You need to make these. They’re not that coconutty which I found disappointing. I suspect it’s because he uses light coconut milk but I’m really just guessing. Next time I am contemplating putting a few drops of coconut essence in as well. We shall see.

Now, Jamie whips the dough up in a food processor which is just madness. I LOVE my food processor but hate having to wash it up with a passion I normally reserve for Mythbusters. It’s a ridiculous avoidance-inducing hatred because really, it’s not that hard to wash up. I think it’s a shape thing. Let’s file this under #notsane and not mention it again.

 

Basically the dough is a SNAP – very similar to that I use for the spring onion (or shallots) pancakes and you can whip it up by hand in minutes without having to wash up weird food processor bowls and lids with funnels. They’re doughy – you’re going to tear a bit off, whack a bit of chicken on it with a piece of gingery vinergary cucumber and forget that it’s still 38C at 7:30pm.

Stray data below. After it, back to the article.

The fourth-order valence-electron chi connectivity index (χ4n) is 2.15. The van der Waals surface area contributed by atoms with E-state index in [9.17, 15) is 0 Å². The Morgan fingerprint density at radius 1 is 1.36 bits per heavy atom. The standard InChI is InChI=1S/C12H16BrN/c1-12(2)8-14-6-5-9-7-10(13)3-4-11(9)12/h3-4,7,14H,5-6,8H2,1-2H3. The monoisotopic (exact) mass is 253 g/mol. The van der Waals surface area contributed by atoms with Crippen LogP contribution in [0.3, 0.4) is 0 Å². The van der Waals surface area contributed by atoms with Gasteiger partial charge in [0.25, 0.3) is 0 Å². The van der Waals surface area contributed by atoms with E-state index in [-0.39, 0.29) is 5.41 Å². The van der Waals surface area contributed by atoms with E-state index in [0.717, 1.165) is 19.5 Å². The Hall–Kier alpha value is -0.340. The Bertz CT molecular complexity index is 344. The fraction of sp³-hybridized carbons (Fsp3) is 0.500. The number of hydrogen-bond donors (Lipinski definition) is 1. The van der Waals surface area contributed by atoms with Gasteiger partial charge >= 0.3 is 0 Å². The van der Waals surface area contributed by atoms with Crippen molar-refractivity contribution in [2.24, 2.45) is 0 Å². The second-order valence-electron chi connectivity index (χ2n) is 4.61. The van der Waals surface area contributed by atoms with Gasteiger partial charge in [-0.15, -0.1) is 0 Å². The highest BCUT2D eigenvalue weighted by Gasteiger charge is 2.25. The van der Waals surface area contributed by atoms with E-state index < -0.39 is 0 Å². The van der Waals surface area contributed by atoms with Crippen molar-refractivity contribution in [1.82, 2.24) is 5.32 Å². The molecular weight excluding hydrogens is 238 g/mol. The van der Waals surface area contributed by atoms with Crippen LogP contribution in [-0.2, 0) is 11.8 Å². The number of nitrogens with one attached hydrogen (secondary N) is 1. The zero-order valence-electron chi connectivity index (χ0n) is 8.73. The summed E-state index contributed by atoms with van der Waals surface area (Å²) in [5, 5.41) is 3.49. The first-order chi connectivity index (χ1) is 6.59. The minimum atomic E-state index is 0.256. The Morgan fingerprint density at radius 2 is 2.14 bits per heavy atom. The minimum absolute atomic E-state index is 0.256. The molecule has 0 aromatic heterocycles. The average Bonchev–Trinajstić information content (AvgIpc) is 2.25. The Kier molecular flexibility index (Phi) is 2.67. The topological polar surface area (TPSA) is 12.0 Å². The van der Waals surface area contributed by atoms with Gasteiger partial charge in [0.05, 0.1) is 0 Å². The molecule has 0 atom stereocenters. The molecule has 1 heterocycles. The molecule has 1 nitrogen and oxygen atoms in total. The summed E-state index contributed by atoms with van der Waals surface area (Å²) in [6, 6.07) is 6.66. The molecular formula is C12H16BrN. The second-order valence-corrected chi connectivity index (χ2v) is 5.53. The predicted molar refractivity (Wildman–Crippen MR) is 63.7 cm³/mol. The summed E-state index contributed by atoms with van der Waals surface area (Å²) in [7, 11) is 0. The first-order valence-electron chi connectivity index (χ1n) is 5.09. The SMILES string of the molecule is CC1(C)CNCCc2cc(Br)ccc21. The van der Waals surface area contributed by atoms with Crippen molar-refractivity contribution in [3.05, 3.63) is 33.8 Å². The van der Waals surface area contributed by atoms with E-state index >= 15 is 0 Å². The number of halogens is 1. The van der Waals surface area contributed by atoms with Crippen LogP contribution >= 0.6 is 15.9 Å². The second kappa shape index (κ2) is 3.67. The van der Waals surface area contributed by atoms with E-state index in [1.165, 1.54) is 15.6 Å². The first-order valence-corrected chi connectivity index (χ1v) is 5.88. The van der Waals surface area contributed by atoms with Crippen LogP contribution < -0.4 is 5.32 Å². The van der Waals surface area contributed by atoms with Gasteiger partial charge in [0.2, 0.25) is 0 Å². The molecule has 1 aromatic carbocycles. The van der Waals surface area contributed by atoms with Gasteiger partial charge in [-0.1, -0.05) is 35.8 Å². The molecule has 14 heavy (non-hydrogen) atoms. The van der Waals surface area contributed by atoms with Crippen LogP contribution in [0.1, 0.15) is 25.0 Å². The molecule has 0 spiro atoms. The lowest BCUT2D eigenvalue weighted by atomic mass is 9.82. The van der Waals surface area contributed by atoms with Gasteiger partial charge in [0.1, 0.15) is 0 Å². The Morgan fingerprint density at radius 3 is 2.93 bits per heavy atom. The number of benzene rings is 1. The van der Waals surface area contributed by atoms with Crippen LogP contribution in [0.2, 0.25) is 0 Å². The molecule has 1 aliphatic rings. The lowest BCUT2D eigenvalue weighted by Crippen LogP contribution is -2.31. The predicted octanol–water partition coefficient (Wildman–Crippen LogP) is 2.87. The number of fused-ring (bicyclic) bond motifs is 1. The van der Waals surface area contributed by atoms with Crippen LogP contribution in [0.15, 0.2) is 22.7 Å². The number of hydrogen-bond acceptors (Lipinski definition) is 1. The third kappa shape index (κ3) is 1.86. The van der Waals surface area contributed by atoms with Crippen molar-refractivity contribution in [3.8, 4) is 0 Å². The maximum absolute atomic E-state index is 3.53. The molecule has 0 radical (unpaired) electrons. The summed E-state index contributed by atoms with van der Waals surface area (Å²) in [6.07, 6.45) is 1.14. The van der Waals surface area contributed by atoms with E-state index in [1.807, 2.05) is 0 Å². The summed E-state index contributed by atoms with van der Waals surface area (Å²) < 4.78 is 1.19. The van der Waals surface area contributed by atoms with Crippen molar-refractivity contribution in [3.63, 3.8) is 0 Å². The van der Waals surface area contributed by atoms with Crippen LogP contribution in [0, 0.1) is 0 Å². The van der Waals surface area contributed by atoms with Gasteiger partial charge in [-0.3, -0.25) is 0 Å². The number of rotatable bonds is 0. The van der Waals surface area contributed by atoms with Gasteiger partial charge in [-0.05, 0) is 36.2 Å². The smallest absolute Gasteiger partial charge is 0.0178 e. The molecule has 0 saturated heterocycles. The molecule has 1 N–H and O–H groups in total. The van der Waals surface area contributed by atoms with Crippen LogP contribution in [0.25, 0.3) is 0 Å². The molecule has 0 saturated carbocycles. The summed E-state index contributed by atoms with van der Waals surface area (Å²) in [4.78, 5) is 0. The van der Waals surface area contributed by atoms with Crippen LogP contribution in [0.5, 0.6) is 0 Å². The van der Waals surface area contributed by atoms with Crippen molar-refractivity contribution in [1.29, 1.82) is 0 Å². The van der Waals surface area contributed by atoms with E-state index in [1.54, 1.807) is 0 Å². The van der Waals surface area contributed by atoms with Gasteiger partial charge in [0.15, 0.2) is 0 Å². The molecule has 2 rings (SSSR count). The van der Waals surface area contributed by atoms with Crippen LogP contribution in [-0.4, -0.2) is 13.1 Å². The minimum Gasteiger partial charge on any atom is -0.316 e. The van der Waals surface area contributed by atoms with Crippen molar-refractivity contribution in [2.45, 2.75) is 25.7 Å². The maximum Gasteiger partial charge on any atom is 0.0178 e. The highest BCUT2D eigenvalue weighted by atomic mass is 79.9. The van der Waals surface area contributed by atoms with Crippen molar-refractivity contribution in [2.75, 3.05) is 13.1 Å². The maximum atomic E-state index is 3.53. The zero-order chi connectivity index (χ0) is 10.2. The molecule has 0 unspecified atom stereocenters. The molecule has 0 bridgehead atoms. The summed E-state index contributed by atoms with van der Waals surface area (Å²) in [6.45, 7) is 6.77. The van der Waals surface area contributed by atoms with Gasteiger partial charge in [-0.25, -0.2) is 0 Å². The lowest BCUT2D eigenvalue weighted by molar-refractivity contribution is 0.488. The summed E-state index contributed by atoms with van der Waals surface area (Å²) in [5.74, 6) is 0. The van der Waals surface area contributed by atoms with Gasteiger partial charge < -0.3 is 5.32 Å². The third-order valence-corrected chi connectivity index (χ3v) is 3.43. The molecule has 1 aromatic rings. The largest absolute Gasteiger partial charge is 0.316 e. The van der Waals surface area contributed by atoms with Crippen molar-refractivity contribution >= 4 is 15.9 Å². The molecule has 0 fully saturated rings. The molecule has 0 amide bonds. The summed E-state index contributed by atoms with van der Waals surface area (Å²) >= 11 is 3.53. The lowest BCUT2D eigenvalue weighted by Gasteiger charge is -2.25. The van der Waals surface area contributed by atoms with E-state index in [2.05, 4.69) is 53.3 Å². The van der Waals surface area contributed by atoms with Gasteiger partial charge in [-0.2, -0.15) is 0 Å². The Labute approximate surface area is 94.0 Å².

• 400ml tin of lite coconut milk
  • 2 tinfuls of SR flour
  • pinch of salt
  1. Combine everything until it comes together and knead it slightly until it’s  smooth. This is not like a bread or pizza dough, I’m talking like a minute or two. In hindsight I probably could have kneaded mine for a minute or two longer but seriously, COCONUT BUNS!
  2. Roll it into a log, cut it into 8 pieces and roll them into balls.
  3. Place each one inside 2 muffin cases then in an Asian steamer – I didn’t have muffin cases so just bunged them in the steamer that I’d lined with baking paper. Worked a charm.
  4. Then steam them for about 7-8 minutes. You’ll know if they’re done by just pulling them apart slightly and seeing if they’re cooked or still doughy.

It actually feels criminal calling that a recipe.

 

So there you have it. The perfect dinner for hot summer nights.

 

ONWARD!

 

 

*only ever purchased in the holidays and this time around conveniently on special. At last count I think we’d gone through eight boxes.